Manchester Magazine Fall 2017 - Page 16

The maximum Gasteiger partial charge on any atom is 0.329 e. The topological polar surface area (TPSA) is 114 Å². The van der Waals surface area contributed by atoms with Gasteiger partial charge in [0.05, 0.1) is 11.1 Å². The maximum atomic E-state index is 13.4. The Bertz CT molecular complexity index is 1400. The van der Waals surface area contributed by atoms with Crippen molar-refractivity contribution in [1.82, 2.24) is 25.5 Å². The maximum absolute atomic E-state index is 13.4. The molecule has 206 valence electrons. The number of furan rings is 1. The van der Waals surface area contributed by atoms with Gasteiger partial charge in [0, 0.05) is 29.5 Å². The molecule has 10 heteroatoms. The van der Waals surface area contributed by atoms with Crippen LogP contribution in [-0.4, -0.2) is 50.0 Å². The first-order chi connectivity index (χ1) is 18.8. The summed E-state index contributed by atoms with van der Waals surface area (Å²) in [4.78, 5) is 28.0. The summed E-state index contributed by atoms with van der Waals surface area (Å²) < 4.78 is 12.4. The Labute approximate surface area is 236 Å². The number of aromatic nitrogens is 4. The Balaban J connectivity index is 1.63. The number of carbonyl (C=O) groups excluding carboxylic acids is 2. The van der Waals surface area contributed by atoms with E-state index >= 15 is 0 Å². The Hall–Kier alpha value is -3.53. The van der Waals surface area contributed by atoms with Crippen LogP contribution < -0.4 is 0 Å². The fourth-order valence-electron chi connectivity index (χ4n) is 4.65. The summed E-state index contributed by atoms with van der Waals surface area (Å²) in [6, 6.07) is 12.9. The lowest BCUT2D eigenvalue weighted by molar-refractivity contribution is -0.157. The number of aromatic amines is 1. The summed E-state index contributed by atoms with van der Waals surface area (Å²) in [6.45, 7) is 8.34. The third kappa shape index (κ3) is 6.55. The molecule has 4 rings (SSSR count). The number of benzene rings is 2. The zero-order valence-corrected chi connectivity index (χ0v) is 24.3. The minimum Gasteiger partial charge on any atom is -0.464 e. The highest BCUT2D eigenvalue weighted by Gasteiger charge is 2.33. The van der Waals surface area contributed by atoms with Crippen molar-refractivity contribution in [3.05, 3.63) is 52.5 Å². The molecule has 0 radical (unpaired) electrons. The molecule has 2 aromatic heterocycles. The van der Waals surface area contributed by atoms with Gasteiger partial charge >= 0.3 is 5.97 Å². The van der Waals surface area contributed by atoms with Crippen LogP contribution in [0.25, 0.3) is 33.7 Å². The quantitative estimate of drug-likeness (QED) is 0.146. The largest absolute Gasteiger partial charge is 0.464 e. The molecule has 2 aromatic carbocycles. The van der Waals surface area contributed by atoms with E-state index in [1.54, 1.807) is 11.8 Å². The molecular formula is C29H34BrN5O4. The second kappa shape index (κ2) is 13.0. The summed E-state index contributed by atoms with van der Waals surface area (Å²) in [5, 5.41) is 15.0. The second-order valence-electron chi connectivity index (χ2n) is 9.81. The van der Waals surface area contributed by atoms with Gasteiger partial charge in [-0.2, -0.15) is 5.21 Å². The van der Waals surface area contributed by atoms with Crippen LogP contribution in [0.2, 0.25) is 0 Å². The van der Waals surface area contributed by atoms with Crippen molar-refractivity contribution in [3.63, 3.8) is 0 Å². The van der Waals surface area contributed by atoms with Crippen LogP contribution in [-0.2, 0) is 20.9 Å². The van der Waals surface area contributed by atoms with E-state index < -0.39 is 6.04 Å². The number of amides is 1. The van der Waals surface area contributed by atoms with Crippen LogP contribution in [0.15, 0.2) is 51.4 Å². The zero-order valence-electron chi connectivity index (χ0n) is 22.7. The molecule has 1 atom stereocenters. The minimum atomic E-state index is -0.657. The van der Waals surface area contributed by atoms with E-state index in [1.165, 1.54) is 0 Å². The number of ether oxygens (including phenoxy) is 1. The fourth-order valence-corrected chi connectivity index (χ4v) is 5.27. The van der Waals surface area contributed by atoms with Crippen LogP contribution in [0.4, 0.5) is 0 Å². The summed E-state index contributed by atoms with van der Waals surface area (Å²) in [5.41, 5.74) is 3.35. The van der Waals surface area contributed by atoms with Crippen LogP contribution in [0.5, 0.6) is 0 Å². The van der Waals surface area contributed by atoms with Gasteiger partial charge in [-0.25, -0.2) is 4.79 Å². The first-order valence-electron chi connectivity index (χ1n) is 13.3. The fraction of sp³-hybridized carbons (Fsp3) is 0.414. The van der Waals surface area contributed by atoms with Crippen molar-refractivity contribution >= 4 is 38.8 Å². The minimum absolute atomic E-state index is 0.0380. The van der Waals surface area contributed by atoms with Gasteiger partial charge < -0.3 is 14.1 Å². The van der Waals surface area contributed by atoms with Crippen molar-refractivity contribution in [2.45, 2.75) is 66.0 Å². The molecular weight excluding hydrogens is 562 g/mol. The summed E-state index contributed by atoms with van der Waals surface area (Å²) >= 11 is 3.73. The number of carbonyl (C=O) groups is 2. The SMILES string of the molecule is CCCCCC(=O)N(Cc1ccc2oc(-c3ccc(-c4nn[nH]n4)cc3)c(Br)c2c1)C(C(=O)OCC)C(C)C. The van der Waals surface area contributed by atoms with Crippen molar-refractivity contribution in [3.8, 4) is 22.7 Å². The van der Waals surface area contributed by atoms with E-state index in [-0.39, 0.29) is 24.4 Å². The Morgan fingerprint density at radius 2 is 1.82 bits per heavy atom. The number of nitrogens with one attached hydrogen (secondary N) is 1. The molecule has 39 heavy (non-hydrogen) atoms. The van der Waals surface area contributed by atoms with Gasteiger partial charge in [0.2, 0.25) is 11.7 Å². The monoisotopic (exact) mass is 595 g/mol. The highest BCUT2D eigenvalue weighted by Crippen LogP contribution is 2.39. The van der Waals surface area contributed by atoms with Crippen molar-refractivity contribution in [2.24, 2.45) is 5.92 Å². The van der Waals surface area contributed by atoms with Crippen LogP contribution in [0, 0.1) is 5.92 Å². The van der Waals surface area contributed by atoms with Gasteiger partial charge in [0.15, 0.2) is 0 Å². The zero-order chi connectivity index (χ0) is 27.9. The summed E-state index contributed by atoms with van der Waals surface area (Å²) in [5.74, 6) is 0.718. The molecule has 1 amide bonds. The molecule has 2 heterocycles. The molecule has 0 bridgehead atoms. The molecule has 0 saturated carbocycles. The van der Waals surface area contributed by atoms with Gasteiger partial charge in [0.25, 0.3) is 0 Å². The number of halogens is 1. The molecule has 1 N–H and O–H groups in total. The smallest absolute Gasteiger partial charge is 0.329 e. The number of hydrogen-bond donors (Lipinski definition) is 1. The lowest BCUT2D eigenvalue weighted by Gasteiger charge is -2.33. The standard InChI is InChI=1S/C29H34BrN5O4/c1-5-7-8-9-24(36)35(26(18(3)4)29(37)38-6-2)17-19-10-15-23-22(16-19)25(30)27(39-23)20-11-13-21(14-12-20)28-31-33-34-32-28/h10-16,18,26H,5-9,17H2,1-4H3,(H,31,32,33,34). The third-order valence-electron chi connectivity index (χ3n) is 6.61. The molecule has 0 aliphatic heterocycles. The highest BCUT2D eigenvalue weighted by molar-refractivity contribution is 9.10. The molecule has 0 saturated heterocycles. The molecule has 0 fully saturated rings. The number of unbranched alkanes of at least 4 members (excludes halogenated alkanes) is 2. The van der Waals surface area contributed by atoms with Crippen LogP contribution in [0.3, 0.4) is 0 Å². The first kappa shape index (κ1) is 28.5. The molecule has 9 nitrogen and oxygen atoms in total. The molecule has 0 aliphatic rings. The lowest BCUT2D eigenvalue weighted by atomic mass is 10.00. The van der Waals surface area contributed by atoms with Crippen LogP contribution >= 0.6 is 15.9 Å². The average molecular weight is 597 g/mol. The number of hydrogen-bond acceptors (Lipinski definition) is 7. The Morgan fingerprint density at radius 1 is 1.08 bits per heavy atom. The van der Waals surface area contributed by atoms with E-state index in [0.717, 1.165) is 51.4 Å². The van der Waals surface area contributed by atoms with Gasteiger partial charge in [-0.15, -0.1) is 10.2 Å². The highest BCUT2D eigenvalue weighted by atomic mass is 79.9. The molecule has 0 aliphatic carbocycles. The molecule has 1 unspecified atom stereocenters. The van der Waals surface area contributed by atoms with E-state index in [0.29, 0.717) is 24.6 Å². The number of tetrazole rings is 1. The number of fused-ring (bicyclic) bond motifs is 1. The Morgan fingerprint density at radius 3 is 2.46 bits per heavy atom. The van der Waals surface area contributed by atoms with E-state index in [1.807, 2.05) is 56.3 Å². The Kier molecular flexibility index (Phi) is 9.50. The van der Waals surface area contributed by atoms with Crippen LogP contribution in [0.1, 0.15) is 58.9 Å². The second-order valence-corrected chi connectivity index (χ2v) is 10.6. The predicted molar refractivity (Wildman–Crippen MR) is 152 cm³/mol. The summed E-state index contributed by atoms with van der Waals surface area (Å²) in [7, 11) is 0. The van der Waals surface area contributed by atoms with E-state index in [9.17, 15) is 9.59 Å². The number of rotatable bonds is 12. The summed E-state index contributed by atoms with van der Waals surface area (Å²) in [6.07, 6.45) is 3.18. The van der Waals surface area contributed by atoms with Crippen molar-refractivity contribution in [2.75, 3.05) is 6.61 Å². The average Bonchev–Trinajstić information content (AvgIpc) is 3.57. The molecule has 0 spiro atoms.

MU | F e a t u r e s King was “eloquent and inspiring” when he spoke that day, adds Switzer. “You could hear a pin drop.” Switzer, who served as Manchester’s president from 2004 to 2014, says she was aware that some people on campus and many in the community were not pleased Beverly Sayers ’69 Eikenberry was there, too. She remembers less about the day than the influence King had on her life. She studied the nonviolent teachings of King and Gandhi, served in the Peace Corps and, for more than 20 years, has served as a mediator for Education for Conflict Resolution (ECR) in North Manchester. “He was a people’s person and it showed. He was a good person and that showed.” – Sue Wells ’70 Livers about King’s visit to Manchester. “In 1968, some people in small towns in northern Indiana did not know African-American people as well as we do now,” adds Switzer. “Students at Manchester have never been of one mind, so while there were many very positive about his work, others were skeptical. Some were skeptical about his visit, but it was not a large number.” Retired as ECR’s director, Eikenberry for years helped create peace education programming for fourth- and fifth-graders that included King as a role model. Joel Eikenberry ’68, a senior that year, was not skeptical. Eikenberry was a conscientious objector to the war in Vietnam and King had started speaking out against the war. By the late ’60s, King was converging both great movements of the time – antiwar and civil rights, says Eikenberry, and “I was energized by the combination.” One day. Just a few hours, really. But Feb. 1, 1968, changed Manchester and the people who were here. Eikenberry, a longtime family physician in North Manchester, remembers Feb. 1 was dreary and rainy. There were a number of journalists and some demonstrators, mostly protesting King’s anti-war stance. The old auditorium where King spoke was standing room only. King influenced her parenting too, says Eikenberry, who raised her three sons to resolve their conflicts “through respectful dialogue.” “The emotional impact of being there, of hearing Dr. King, of being challenged to follow the path toward peace and justice was significant in many aspects of my social and moral choices over time,” says Joel Eikenberry. “It remains in my being to this day.” By Melinda Lantz ’81 VIDEO See the video at 16 |